[Philosophy: A Guide to Happiness] – Part 1: Socrates on Self-Confidence

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Summary:

The unexamined life is not worth living.

Part 1 of this documentary talks about how and why people should be more confident in their beliefs and statements, even when he or she is part of the minority. The theme is that we should try to transition from being a sheep to a person who is willing to think logically.

Sparknotes:

  • Thinking logically about our lives helps us be more certain about ourselves, more independent, less conformist, and less hamstrung by what other people think.
  • We should find ways to build confidence in our own beliefs and not be too swayed by the opinions of others.
  • Like sheep, we often have the urge to follow our fellow creatures passively, and have a fear of breaking away from the group. The reason behind both the urge and the fear is that we imagine people in authority must know what they’re talking about.
  • We should challenge lazy assumptions more, and think logically rather than being struck dumb by auras of importance.
    • Socrates would spend all day asking people difficult questions such as “Why are you living the kind of life you’re living?” or “What do you think justice is?”
    • From those with higher authority, he would surprisingly find inadequacies such as wealthy people not being able to explain why they were wealthy, or military generals not being able to explain why they fought battles a certain way.
  • Socrates believed everyone, regardless of their education or background in philosophy, has the duty to scrutinize and reflect on their life, and is surprisingly capable of doing so. We just need to overcome laziness and timidity to be able to work out what we really think, and stand by it once we have the answer.
  • Socrates offers a rigorous test to develop beliefs of our own. He believes this is the only way to make trustworthy statements truly worth standing up for. The process also makes us far less passive and less inclined to follow other sheep.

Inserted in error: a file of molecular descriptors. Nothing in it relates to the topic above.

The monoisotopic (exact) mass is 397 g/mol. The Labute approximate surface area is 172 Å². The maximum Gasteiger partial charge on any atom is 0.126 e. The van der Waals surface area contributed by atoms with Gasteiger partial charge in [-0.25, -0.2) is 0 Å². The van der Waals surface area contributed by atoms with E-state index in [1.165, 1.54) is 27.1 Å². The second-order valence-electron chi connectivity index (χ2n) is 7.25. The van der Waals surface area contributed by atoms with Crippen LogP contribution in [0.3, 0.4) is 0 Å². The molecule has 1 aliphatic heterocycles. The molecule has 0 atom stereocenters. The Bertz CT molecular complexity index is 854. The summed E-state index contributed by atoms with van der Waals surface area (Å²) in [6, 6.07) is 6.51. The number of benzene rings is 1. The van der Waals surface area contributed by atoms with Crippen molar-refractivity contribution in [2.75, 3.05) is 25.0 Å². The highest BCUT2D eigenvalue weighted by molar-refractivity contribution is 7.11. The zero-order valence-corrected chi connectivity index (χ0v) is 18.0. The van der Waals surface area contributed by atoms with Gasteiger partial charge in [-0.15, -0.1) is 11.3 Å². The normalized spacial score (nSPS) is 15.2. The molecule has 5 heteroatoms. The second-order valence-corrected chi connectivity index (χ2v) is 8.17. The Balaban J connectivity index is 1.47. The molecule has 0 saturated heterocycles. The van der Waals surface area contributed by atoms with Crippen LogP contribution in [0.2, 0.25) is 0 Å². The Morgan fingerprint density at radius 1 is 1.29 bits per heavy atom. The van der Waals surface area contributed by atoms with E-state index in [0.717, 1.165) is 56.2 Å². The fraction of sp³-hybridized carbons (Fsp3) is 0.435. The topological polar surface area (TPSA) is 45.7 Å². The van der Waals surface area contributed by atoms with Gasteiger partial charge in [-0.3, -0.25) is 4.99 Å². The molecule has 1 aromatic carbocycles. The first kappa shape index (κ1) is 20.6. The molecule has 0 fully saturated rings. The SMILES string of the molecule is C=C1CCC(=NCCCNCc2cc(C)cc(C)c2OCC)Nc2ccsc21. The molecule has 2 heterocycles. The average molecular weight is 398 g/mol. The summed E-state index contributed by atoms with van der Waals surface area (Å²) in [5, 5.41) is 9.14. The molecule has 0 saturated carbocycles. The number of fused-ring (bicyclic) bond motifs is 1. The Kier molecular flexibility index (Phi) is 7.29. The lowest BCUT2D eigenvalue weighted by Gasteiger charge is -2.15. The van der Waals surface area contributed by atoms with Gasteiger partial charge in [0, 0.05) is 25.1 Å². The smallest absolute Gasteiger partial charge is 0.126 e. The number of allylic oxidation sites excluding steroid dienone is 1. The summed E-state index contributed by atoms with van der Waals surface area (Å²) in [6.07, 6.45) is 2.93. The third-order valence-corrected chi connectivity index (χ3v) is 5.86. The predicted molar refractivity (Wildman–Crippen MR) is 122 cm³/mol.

1. Come up with a statement, or use one that seems common sense. Example: The best jobs are those that offer high salaries. Happiness comes from being married.
    2. Try to find an exception to the statement. If you find one, then your statement must be false or at the very least imprecise.
    3. Try to modify the initial statement to take the exception into account. Example: The best jobs are those that offer high salaries and are creatively fulfilling. Happiness comes from being married to the right person.
    4. Repeat the steps until you come up with an impossible to disprove statement.
  • There are a lot of imprecise ideas out there because people think you can come up with a good idea without really thinking too hard about it.
  • Socrates believed though we all have the capacity to think logically, most people don’t, and therefore not all opinions are equally worth listening to.
  • To him, it was important that decisions were made because they were logical, rather than because the majority of the people agreed on it.

Action Items

  1. Take a moment to reflect on beliefs you’ve accepted as truth from authority. See if they pass Socrates’ tests.
  2. Scrutinize and reflect on your life. Why are you living the life you’re living? Why do you believe the things you believe?
  3. Be more inclined to think logically for yourself, and less inclined to blindly follow others, even those with authority. Understand that not all opinions are worth listening to.

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